Sound Teaching

This is the teaching site of the West Side church of Christ in Fort Worth, TX. Unless otherwise indicated, all materials were written and prepared by Stan Cox

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Defending the Truth

It is extremely important that brethren everywhere contend for the truth and refute error. When such is done, because so many are tolerant of error and antagonistic toward the truth, there will be conflict. Some will say “Who set you up as brotherhood watchdogs, or arbiters of truth, or modern day prophets.” We have heard such, and the whining we hear when the false teacher is exposed is indicative of the whiner’s arrogance. Concerning the intellectual arrogance that can beset Christians, Paul warned, “For we dare not class ourselves or compare ourselves with those who commend themselves. But they, measuring themselves by themselves, and comparing themselves among themselves, are not wise. We, however, will not boast beyond measure, but within the limits of the sphere which God appointed us; a sphere which especially includes you” (2 Corinthians 10:12-13). Paul also wrote, “…Knowledge puffs up, but love edifies. And if anyone thinks that he knows anything, he knows nothing yet as he ought to know” (1 Corinthians 8:1-2).

Is it possible, however, that on occasion there is a kernel of truth in their complaints? Is it possible that some take delight in the exposing of the false teacher, because they are guilty of “comparing themselves among themselves”? I would assert that it is possible, and have even seen indications of such arrogance among some who are quick to defend God’s word.

The truth must be defended. But, it must be defended humbly and with uprightness. My being right on a particular doctrinal position does not guarantee I am acceptable to God. My being in a particular “group” or writing for a particular “paper” or having particular “friends” in no way proves me to be righteous. If I have a superior attitude because of who I associate with, or because “I have the truth”, then I am guilty of arrogance.

When truth is defended, the enemies of truth will be quick to launch attacks against the defender. May it always be that those who preach the gospel do so with sincere motives, and with the integrity that the task demands. “Likewise exhort the young men to be sober-minded, in all things showing yourself to be a pattern of good works; in doctrine showing integrity, reverence, incorruptibility, sound speech that cannot be condemned, that one who is an opponent may be ashamed, having nothing evil to say of you” (Titus 2:6-8).

Some brethren are today guilty of desiring innovation, as were the Athenians, recorded in Acts 17:21, “For all the Athenians and the foreigners who were there spent their time in nothing else but either to tell or to hear some new thing.” As brethren have become more tolerant of hearing some “new thing,” there have been teachers coming out of the woodwork, willing to tickle their ears. Internet discussion lists, for example, are hotbeds of such innovation. Men are quick to “throw out” something to the list, to see if it will gain acceptance. Arguments are made rapidly, without sufficient study and reflection, as brethren clamor to be known as “open-minded” or as “free-thinkers.” Young preachers, subtly influenced by the liberal thinking in the colleges and the so-called “sophisticated” culture of the day, begin to ridicule and dismiss the scholarship of pioneer preachers and teachers of an earlier generation. Such men do not heed the warning of Paul, “that we should no longer be children, tossed to and fro and carried about with every wind of doctrine, by the trickery of men, in the cunning craftiness of deceitful plotting,” (cf. Ephesians 4:14).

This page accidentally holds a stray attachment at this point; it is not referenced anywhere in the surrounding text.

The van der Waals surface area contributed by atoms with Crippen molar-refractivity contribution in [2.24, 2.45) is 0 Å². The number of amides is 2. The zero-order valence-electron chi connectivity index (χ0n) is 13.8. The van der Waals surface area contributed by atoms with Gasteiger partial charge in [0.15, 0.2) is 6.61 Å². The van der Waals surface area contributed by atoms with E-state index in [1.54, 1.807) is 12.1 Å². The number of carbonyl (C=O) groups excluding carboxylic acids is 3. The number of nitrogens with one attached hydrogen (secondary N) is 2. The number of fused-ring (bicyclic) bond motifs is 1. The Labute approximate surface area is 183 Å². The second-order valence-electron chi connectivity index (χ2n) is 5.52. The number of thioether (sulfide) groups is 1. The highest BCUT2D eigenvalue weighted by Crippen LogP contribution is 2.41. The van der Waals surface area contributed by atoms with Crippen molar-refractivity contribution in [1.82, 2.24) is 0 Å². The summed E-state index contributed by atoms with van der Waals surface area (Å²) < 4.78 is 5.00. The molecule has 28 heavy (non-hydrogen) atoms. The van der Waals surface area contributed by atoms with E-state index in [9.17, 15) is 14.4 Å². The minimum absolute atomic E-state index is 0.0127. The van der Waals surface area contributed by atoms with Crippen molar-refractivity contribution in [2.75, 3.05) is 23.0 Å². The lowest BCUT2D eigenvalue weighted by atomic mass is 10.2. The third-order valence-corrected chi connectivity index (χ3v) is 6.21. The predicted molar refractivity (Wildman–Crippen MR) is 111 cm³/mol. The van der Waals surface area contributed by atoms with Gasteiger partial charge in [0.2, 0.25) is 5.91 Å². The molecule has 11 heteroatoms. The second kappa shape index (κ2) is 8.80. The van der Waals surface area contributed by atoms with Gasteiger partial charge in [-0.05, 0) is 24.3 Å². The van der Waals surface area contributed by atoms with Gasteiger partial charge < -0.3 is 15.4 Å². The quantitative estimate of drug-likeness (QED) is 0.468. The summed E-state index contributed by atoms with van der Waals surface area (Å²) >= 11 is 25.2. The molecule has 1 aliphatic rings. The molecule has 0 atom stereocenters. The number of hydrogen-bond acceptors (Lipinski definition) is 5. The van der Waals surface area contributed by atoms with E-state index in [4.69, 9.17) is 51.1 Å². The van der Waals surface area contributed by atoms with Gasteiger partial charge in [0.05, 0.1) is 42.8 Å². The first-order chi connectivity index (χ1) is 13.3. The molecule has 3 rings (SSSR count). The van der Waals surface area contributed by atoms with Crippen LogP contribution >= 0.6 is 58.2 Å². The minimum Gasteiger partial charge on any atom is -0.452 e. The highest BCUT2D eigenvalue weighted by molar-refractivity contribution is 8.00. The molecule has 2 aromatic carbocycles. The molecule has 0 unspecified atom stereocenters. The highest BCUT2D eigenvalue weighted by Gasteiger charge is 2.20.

In the end, all that matters is the truth of God. Just because a generation of Christians believed a particular doctrine does not in itself make it compatible with the will of God. However, when preceding generations, studious in their preparations and respectful in their attitudes, have taught their convictions, we must not dismiss them lightly. As I study God’s word, I tremble at the thought that I may come to a conclusion which differs from such combined scholarship. In the end I must act upon my conviction, but I must not be cavalier in my attitude toward those who have gone before. I must not be quick to “preach” my conclusions. I must carefully consider the arguments of those more wise than myself, and be cautious in propounding anything “new.” I must not be arrogant to think that I have come across a truth that generations before have not grasped.

Intellectual arrogance can touch us all. But, by its nature, it is seldom recognized by the guilty. The Corinthians fancied themselves tolerant, and yet Paul called them “puffed up.” Such pride is subtle, and can affect us all. “Therefore let him who thinks he stands take heed lest he fall” (1 Corinthians 10:12). May we all emulate the mind of Christ…

“Let nothing be done through selfish ambition or conceit, but in lowliness of mind let each esteem others better than himself. Let each of you look out not only for his own interests, but also for the interests of others. Let this mind be in you which was also in Christ Jesus, who, being in the form of God, did not consider it robbery to be equal with God, but made Himself of no reputation, taking the form of a bondservant, and coming in the likeness of men. And being found in appearance as a man, He humbled Himself and became obedient to the point of death, even the death of the cross” (Philippians 2:3-8).